nearly doubled (63.2 percent) by wave two (September 2017), nine months after all patrol officers had
been equipped with BWCs, and jumped to three-quarters (75.9 percent) the following year in wave
three (June 2018). These survey results indicate that public awareness of the BWC program grew in
accordance with expansion of the program.
Notably, while general trends in knowledge of the program were similar across community groups,
the percentage of white respondents with knowledge of the program grew more substantially between
the first and third waves than the percentages of black and Hispanic respondents. In wave one, roughly
one-third of each group believed officers had cameras. But by 2017 and 2018, more white community
members stated that MPD officers had BWCs than the other two groups. Also, fewer young community
members (female and male, 18 to 35 years old) knew about the BWC program than older community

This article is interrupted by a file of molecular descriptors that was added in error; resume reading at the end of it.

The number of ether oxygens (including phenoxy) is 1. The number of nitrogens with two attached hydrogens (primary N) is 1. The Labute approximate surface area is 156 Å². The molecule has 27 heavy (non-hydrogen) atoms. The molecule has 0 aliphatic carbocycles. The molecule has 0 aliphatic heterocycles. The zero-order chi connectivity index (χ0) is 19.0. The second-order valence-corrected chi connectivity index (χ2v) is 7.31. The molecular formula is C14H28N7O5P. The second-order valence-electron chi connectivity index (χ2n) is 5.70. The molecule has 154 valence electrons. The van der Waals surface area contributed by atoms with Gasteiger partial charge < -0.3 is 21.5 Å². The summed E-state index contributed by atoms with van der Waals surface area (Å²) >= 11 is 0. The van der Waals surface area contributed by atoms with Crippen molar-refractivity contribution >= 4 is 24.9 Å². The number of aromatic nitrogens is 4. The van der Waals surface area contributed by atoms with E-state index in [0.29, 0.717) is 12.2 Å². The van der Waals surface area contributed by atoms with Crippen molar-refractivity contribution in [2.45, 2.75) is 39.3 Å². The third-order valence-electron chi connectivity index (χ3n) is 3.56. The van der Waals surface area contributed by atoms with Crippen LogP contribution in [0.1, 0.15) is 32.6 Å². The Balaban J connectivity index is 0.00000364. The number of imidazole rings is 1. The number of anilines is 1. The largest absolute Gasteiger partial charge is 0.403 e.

members across each survey year (female and male, 36 years old and older).
C OM M UN I TY VI EW S O F M I L WA U KE E’ S P O LI C E B ODY- W OR N C A ME R A PR O GR AM
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FIGURE 2
To the Best of Your Knowledge, Are Milwaukee Police Officers Currently Wearing
Body-Worn Cameras?
Percent answering “yes
Source: Authors’ calculations. URB AN IN ST I T U TE
Perceptions of Officer Respectfulness
Figure 3 details the results from the three surveys for the question, “Thinking about the Milwaukee
police, how often do they treat people with dignity and respect?” Respondents could have answered this
question with “never,” “sometimes,” “frequently, or “almost always. The bars in figure 3 depict the
percentage of respondents who answered with either “frequently” or “almost always.” Community
attitudes decreased slightly each year. In April 2016, around two-thirds (63.2 percent) of community
members reported that MPD officers frequently and almost always treat people with dignity and
respect. In September 2017, this share dropped to 60.8 percent, followed by another decrease to 58.1